5 July 2019
A delegation of the United Nations Working Group on Enforced or Involuntary Disappearances (WGEID) concluded a five-day official visit to Tajikistan. The visit took place from 1 to 5 July 2019.
The delegation was composed of the Chair of the WGEID, Mr. Bernard Duhaime and Mr. Henrikas Mickevicius, member of the WGEID.
At the outset, the WGEID wishes to thank the Government of Tajikistan for extending an invitation to visit the country, and for the efforts made before and during the visit to facilitate its smooth undertaking including granting most of the meetings requested.
The WGEID also wishes to thank the Regional Office for Central Asia of OHCHR for the continuous support during the visit.
The WGEID met inter alia with the Minister of Justice, representatives of the Presidential Office, the Prosecutor General, the State Committee for National Security, the Medical Forensic Center under the Ministry of Health and Social Protection, the Ministry of Defence, the Supreme Court and the Ministry of Interior as well as the Ombudsman’s Office. They also visited the pre-trial detention centers of the Ministry of Justice and State Committee for National Security in Dushanbe and prisons in Dushanbe and Vahdat. The Working Group regrets not having been granted a meeting with the Ministry of Foreign Affairs at the beginning of the visit and debriefing at the end as per usual practice.
The WGEID also met with relatives of disappeared, civil society organisations, international organisations, and lawyers and wishes to thank all stakeholders met.
The WGEID has 8 cases registered in its database related to the Tajikistan under its humanitarian procedure. One is still outstanding, 7 have been clarified over time: 5 based on information from the Government and 2 on information from the sources. It also notes that a high number of individuals remain unaccounted for following the civil war between 1992-1997.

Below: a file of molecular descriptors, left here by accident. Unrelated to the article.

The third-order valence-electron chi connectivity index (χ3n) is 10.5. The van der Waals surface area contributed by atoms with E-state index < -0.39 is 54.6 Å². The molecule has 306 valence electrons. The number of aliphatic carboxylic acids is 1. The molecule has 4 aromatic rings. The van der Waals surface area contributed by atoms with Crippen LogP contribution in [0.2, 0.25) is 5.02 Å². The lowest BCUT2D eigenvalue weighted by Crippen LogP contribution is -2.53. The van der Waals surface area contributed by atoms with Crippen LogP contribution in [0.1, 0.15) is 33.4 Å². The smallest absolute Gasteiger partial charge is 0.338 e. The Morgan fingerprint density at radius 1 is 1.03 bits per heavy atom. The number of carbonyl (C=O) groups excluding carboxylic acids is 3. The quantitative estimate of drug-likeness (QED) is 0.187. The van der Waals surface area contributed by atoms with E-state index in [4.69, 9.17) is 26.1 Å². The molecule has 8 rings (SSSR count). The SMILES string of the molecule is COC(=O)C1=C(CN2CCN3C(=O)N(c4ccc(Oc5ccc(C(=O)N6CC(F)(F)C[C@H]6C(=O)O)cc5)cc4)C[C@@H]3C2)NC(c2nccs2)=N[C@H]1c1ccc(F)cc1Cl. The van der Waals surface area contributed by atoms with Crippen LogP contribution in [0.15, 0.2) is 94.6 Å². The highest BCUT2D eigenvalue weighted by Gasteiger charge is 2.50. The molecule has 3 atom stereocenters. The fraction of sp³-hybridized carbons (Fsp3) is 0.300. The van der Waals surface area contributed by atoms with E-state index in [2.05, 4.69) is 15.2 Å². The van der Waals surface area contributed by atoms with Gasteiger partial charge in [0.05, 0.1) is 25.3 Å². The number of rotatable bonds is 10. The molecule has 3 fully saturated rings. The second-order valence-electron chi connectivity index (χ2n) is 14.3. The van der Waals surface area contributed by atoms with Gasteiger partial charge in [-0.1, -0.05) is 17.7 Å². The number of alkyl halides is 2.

Below is a non-exhaustive list of preliminary observations. The Working Group’s final report on the visits will be presented to the UN Human Rights Council in Geneva in September 2020.
The Civil War 1992-1997
The Civil War that broke out in Tajikistan in 1992 and lasted for almost five years appears to be a virtually unaddressed issue in the country. The Working Group could not get official figures but it is estimated that thousands may still be unaccounted for from the different factions. The Working Group also received reports on the existence of a number of unopened mass graves. Nevertheless, very little has been done to deal with issues related to truth, justice, reparation and memory in relation to the serious human rights violations, including enforced disappearances, which occurred during the conflict - except a trivial amount of compensation granted to the families of soldiers and some psychosocial support for relatives coordinated by ICRC. The Working Group had hoped to visit Khatlon region to discuss the issues with the regional authorities and other stakeholders but was not granted meetings. Tajikistan needs to create conducive conditions to openly and comprehensively address issues related to past violations, including enforced disappearances.
In this regard, the Working Group encourages the Government to develop a strategy for the collection of data, search and identification of those unaccounted for and exhumation of remains. Accordingly, forensic capacities should be strengthened including the creation of a DNA bank and additional DNA laboratories.
The WGEID welcomes the information received from the authorities in a number of meetings that the Government is considering the ratification of the International Convention on the Protection of All Persons from Enforced Disappearances, and that this is included in the 2017-2020 National Plan of Action to implement the UPR recommendations after the second cycle.
The Convention contains useful guidance for States to build a more solid and robust legal and institutional framework and help states to implement it in practice. The Working Group encourages the Government to ratify the Convention as soon as possible without reservations.
The Working Group also observes that Tajikistan does not have an autonomous crime of enforced disappearances. The experts were informed of ongoing work on a new Criminal Code and encourage the Government to ensure the new version makes enforced disappearances an autonomous crime consistent with the definition given in the 1992 Declaration on the Protection of All Persons from Enforced Disappearance (the Declaration) and punishable by appropriate penalties that take into account its extreme seriousness.